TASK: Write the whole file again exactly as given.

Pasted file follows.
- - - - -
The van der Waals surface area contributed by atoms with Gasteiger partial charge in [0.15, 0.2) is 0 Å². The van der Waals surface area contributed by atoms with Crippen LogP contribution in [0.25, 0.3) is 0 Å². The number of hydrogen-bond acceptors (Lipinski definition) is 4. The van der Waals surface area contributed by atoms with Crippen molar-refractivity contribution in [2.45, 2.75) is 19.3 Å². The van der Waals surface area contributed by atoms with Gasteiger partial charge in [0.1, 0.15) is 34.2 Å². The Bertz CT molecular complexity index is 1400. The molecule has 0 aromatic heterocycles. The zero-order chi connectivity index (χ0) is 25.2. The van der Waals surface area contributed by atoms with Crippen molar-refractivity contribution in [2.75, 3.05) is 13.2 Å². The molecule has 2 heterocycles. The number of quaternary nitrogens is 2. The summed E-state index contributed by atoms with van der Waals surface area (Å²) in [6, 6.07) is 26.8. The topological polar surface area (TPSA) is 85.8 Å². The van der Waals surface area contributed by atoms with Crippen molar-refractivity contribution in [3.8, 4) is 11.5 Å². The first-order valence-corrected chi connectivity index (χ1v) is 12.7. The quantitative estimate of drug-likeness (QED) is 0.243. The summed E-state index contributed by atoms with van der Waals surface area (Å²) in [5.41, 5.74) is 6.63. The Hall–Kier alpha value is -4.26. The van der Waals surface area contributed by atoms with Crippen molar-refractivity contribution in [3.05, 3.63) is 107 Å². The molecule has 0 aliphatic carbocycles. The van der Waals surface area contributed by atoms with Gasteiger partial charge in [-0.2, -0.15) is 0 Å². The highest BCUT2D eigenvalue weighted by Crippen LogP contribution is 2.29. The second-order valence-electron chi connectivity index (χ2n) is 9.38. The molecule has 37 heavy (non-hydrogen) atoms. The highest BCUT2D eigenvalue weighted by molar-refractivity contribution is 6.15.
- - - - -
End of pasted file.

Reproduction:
The van der Waals surface area contributed by atoms with Gasteiger partial charge in [0.15, 0.2) is 0 Å². The van der Waals surface area contributed by atoms with Crippen LogP contribution in [0.25, 0.3) is 0 Å². The number of hydrogen-bond acceptors (Lipinski definition) is 4. The van der Waals surface area contributed by atoms with Crippen molar-refractivity contribution in [2.45, 2.75) is 19.3 Å². The van der Waals surface area contributed by atoms with Gasteiger partial charge in [0.1, 0.15) is 34.2 Å². The Bertz CT molecular complexity index is 1400. The molecule has 0 aromatic heterocycles. The zero-order chi connectivity index (χ0) is 25.2. The van der Waals surface area contributed by atoms with Crippen molar-refractivity contribution in [2.75, 3.05) is 13.2 Å². The molecule has 2 heterocycles. The number of quaternary nitrogens is 2. The summed E-state index contributed by atoms with van der Waals surface area (Å²) in [6, 6.07) is 26.8. The topological polar surface area (TPSA) is 85.8 Å². The van der Waals surface area contributed by atoms with Crippen molar-refractivity contribution in [3.8, 4) is 11.5 Å². The first-order valence-corrected chi connectivity index (χ1v) is 12.7. The quantitative estimate of drug-likeness (QED) is 0.243. The summed E-state index contributed by atoms with van der Waals surface area (Å²) in [5.41, 5.74) is 6.63. The Hall–Kier alpha value is -4.26. The van der Waals surface area contributed by atoms with Crippen molar-refractivity contribution in [3.05, 3.63) is 107 Å². The molecule has 0 aliphatic carbocycles. The van der Waals surface area contributed by atoms with Gasteiger partial charge in [-0.2, -0.15) is 0 Å². The highest BCUT2D eigenvalue weighted by Crippen LogP contribution is 2.29. The second-order valence-electron chi connectivity index (χ2n) is 9.38. The molecule has 37 heavy (non-hydrogen) atoms. The highest BCUT2D eigenvalue weighted by molar-refractivity contribution is 6.15.